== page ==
Funding will boost new skate park planned for underneath the Zakim Bridge ramps


Mary Moore, Boston Business Journal

After 10 years of trying, the Charles River Conservancy has landed the final $1.5 million it needs to build a 40,000 square foot skate park under the ramps of the Leonard P. Zakim Bridge in state-owned North Point Park.

Sneaker-retailer Vans, which is a subsidiary of VF Corporation (NYSE: VFC), has committed the $1.5 million along with another $25,000 a year for seven years the company has pledged to the Massachusetts Department of Conservation and Recreation for ongoing maintenance of the skate park. The founding family of the Vans brand – the Van Dorens – are from Massachusetts.

In the last decade, the Charles River Conservancy raised $3 million for the project, much of which has paid for design and preparation work for the site, said S.J. Port, a spokeswoman for the Conservancy. The park area, which will occupy a small portion of North Point Park’s total 8.5 acres, is a former brownfield that needed to be converted to public use.

The Vans donation is the amount the Conservancy needed to move the project to the groundbreaking phase, which is scheduled for the fall.

Between now and then, the state Department of Transportation, which now owns the land, must transfer it to the Department of Conservation and Recreation. The transfer is part of a 20-year-old agreement between the two agencies, which requires the the state transportation department to transfer land to the Department of Conservation and Recreation in exchange for park land used for the Big Dig, Port said.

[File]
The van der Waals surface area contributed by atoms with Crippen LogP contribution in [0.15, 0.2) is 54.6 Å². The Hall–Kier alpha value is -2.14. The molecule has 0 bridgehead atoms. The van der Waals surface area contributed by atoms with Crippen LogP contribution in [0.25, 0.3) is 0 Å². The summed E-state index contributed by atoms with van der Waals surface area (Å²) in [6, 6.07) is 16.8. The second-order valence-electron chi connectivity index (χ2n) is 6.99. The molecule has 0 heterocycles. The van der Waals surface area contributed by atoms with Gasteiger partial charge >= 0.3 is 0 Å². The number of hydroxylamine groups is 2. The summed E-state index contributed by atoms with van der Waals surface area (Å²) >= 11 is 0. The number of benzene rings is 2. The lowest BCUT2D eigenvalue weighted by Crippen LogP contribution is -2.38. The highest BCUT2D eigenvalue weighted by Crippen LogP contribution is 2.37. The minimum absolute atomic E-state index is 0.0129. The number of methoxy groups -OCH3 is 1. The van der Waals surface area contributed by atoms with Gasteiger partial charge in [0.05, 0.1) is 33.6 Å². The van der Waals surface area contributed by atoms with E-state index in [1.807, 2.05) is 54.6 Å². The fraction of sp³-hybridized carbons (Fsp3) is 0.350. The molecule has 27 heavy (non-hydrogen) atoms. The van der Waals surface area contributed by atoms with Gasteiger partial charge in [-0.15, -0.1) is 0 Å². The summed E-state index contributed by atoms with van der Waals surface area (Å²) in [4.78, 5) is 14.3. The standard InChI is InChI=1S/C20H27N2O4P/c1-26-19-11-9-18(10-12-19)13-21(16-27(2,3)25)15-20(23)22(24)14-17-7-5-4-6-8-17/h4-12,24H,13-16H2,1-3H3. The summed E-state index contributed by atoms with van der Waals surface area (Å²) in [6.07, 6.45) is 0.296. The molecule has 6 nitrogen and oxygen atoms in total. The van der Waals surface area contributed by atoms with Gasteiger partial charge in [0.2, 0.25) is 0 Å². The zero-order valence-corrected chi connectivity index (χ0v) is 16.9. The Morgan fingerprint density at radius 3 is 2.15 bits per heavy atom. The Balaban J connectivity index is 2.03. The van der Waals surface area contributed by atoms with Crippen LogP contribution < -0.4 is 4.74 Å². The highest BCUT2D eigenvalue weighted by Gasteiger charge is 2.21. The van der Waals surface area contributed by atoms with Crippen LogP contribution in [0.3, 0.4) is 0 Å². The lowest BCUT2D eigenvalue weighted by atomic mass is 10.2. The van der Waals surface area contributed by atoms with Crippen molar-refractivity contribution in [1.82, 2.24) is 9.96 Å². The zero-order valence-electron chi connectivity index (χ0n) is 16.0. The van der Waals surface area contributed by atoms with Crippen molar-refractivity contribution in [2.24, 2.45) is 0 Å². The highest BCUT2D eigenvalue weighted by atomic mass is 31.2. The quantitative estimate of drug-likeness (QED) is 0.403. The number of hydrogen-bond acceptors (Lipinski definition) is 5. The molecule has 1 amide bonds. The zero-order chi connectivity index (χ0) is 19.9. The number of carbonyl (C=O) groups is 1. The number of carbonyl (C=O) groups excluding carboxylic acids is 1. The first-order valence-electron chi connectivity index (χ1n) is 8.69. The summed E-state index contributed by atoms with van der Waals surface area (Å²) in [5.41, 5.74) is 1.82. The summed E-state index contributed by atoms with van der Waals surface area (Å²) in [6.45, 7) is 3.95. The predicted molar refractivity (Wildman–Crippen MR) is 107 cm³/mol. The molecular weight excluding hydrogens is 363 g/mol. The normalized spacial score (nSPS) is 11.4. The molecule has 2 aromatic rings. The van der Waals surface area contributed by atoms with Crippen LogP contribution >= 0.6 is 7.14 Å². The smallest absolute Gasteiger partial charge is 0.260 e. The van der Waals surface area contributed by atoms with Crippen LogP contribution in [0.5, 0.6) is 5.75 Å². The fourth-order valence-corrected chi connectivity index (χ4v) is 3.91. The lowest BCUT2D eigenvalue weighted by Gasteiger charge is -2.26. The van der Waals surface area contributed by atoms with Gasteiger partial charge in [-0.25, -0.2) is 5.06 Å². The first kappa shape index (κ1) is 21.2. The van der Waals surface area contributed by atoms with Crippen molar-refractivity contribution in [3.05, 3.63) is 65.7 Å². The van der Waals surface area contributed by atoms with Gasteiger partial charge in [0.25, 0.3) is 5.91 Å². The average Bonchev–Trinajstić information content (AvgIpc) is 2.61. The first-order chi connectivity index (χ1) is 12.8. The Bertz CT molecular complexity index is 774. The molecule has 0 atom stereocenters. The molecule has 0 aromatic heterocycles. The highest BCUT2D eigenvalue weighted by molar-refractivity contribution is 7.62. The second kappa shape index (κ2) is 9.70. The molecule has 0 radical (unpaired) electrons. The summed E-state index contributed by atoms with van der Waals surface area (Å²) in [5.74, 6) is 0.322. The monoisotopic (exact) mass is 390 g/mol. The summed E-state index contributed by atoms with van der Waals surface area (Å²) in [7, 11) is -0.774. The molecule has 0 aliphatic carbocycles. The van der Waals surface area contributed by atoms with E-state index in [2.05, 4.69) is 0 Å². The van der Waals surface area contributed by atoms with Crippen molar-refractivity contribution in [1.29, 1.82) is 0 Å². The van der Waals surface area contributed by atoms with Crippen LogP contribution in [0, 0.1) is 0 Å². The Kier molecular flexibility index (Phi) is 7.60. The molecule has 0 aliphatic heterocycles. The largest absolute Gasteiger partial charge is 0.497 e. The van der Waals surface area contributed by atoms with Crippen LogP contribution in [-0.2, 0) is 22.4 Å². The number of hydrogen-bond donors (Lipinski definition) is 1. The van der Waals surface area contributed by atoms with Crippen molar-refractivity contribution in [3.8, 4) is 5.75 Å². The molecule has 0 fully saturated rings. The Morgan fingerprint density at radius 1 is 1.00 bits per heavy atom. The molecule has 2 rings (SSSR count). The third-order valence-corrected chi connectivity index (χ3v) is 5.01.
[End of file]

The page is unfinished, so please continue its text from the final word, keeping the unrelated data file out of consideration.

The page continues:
Once built, the skate park will be managed by the Department of Conservation and Recreation that caters to skateboarders, BMX riders, in-line skaters, scooter riders and athletes in wheelchairs, according to a press release from the Conservancy. The park also may end up being a venue for professional skating events, the release said.

In addition to the skate park, North Point Park has two playgrounds, an open lawn and a waterfront area. Vans plans to hold two large-scale, professional skating events at the park each year.

The park was designed by the engineering, architecture and design firm Stantec, which is headquartered in Canada and has a Boston office, and landscape architecture firm Halvorson Design Partnership, Inc., in Boston.

“The public–private partnership that brought this project to fruition will continue to provide recreational opportunities and a world-class wheel-friendly destination for Greater Boston’s skateboard community,” said Jack Murray, commissioner of the Department of Conservation and Recreation, in a prepared statement.

The Lynch Family Skate Park, as the new park is called, will be named after the Lynch Foundation, which donated to the Conservancy’s fundraising effort. Other contributors included the City of Cambridge, the state, and the Boston Redevelopment Authority, the Conservancy’s press release said. The foundation of legendary skate boarder Tony Hawkcontributed a seed grant of $5,000, which launched the Conservancy’s fundraising effort in 2003, according to the release.

Other donors include 400 individual skaters and their parents who also provided input on the skate park’s design, the release said.

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